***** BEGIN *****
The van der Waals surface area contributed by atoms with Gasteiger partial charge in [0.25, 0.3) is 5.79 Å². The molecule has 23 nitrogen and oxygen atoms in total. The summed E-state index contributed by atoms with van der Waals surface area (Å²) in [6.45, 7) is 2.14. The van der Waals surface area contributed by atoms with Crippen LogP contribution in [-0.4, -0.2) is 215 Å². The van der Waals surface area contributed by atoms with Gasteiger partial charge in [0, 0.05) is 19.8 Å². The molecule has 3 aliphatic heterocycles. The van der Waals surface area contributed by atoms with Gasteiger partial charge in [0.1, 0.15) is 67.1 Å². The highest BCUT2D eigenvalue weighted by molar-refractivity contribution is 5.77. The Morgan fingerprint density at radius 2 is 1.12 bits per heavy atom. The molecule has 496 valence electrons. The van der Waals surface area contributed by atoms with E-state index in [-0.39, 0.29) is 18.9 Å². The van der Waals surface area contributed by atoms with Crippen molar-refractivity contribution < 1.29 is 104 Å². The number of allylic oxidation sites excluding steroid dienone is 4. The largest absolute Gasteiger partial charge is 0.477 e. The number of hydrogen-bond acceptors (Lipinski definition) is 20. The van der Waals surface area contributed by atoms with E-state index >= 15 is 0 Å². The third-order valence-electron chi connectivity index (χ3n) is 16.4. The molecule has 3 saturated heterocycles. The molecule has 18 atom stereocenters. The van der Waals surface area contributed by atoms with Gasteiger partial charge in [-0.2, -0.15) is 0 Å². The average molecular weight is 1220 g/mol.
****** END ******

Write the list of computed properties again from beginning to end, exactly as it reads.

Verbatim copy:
The van der Waals surface area contributed by atoms with Gasteiger partial charge in [0.25, 0.3) is 5.79 Å². The molecule has 23 nitrogen and oxygen atoms in total. The summed E-state index contributed by atoms with van der Waals surface area (Å²) in [6.45, 7) is 2.14. The van der Waals surface area contributed by atoms with Crippen LogP contribution in [-0.4, -0.2) is 215 Å². The van der Waals surface area contributed by atoms with Gasteiger partial charge in [0, 0.05) is 19.8 Å². The molecule has 3 aliphatic heterocycles. The van der Waals surface area contributed by atoms with Gasteiger partial charge in [0.1, 0.15) is 67.1 Å². The highest BCUT2D eigenvalue weighted by molar-refractivity contribution is 5.77. The Morgan fingerprint density at radius 2 is 1.12 bits per heavy atom. The molecule has 496 valence electrons. The van der Waals surface area contributed by atoms with E-state index in [-0.39, 0.29) is 18.9 Å². The van der Waals surface area contributed by atoms with Crippen molar-refractivity contribution < 1.29 is 104 Å². The number of allylic oxidation sites excluding steroid dienone is 4. The largest absolute Gasteiger partial charge is 0.477 e. The number of hydrogen-bond acceptors (Lipinski definition) is 20. The van der Waals surface area contributed by atoms with E-state index >= 15 is 0 Å². The third-order valence-electron chi connectivity index (χ3n) is 16.4. The molecule has 3 saturated heterocycles. The molecule has 18 atom stereocenters. The van der Waals surface area contributed by atoms with Gasteiger partial charge in [-0.2, -0.15) is 0 Å². The average molecular weight is 1220 g/mol.